Tuesday, February 22, 2011

Generic Thriller Fails to ... Thrill

(Image from Indiebound)

For New Yorker Lake Warren, summer usually means relaxing in the Catskills with her family. Not anymore. Newly separated from her husband of 14 years, she's facing divorce proceedings and a vicious custody battle. Nothing relaxing about that. In fact, her lawyer suggests, she needs to be as vigilant and nunlike as possible until the divorce is finalized. It's not as if Lake's knocking back admirers with a stick, but the new doctor at the fertility clinic for which she's consulting has been dropping some not-so-subtle hints. Desperate for some male attention, Lake finally succombs to the charms of the very sexy Mark Keaton. A few hours later, she finds him dead, blood pouring out of the open gash in his throat. Shocked and terrified, Lake flees the scene. She can't risk losing her kids over a one-night stand, let alone a murder investigation.

When two detectives come nosing around, Lake does the only thing she can think to do: lie. While the police buy her story for the moment, she knows it's only a matter of time before they discover she was one of the last people to see Keaton alive. If suspicion leads to accusation, what chance does Lake have of keeping her kids? None. The only way to save herself is to find out who killed the handsome doctor.

As Lake investigates the crime, she turns up all kinds of motivations for Keaton's murder; the question is which one led to his death. Did an angry loan shark kill him because of unpaid debts? Or did Keaton discover something about practices at the clinic that put him in danger? Lake knows just how much of a player the guy was - did he tick off the wrong woman this time? As Lake edges closer and closer to the truth, the killer creeps closer and closer to Lake. Can she solve the murder in time? Or will she become the next victim?

Sound pretty generic? That's because there's nothing original about Hush, the newest thriller from Cosmopolitan's editor-in-chief Kate White. The writing's dull, the plot's been done, and not one of White's characters would recognize a personality if it walked up and slapped them across the face. So colorless is this cast that I could hardly tell one player from another - forget actually caring about any of them. Our heroine is no exception. I really didn't give a darn whether she solved the murder, got stuffed into a freezer, or rotted in jail. She never, not once, felt human to me. Likewise, the plot didn't grab me, didn't make me care at all. The fact that I didn't abandon this book after the first chapter says something, I guess, because I did tear through it pretty fast. Still, if I hadn't agreed to review Hush for my friends at TLC Book Tours, I wouldn't have bothered sticking around for Chapter 2.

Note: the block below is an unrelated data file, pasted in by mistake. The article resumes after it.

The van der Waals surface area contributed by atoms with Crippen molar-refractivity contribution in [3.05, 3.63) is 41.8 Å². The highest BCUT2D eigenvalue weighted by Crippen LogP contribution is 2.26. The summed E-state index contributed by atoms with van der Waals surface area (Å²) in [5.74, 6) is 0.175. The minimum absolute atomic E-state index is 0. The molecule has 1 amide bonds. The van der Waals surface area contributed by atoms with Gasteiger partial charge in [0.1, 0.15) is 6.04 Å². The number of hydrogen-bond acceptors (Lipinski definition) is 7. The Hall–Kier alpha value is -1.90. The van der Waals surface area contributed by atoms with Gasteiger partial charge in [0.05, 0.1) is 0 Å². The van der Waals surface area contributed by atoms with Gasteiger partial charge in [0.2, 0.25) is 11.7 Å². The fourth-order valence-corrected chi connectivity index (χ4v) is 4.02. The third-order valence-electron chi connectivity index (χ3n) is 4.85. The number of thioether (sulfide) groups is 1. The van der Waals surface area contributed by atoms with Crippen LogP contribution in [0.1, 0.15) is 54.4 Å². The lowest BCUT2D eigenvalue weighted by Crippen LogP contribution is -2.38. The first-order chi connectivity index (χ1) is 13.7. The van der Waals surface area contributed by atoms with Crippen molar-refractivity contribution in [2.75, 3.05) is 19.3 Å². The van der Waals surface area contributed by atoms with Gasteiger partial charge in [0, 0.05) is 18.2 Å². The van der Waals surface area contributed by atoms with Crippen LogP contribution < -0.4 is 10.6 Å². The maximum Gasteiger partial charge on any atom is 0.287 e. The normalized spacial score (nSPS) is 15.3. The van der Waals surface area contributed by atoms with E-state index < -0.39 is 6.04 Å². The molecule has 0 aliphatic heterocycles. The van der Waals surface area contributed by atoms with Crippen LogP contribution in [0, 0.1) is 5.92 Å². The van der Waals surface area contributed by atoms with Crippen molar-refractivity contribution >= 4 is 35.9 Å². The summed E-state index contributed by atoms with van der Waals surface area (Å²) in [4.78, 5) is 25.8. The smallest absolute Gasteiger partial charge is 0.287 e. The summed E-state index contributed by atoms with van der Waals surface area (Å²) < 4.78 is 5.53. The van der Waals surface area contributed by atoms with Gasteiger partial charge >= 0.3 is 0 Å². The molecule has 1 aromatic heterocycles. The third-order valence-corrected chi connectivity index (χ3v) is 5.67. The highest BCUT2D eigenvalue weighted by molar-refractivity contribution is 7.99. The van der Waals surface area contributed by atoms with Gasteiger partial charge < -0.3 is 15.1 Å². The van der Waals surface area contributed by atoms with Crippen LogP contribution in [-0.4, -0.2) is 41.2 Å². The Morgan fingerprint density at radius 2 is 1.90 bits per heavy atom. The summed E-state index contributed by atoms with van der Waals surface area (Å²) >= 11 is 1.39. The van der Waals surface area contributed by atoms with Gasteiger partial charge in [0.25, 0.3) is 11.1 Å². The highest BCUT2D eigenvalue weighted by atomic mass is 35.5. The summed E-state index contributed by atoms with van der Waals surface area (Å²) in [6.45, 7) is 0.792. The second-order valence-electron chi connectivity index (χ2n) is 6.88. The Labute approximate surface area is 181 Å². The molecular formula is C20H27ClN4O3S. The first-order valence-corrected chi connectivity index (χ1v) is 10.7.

(Readalikes: Think Mary Higgins Clark, but with a lot more edge and none of the charm.)

Grade: D

If this were a movie, it would be rated: R for language, violence, and sexual content

To the FTC, with love: I received an ARC of Hush from the generous folks at Harper Collins. Thank you!

2 comments:

  1. Ooh, I'm sorry this wasn't as good as you'd hoped. I do appreciate you reading through to the end though. :)

    ReplyDelete
  2. Agree with this review wholeheartedly! This one I should have set aside, but I read to the end. Criticizing the entire way!

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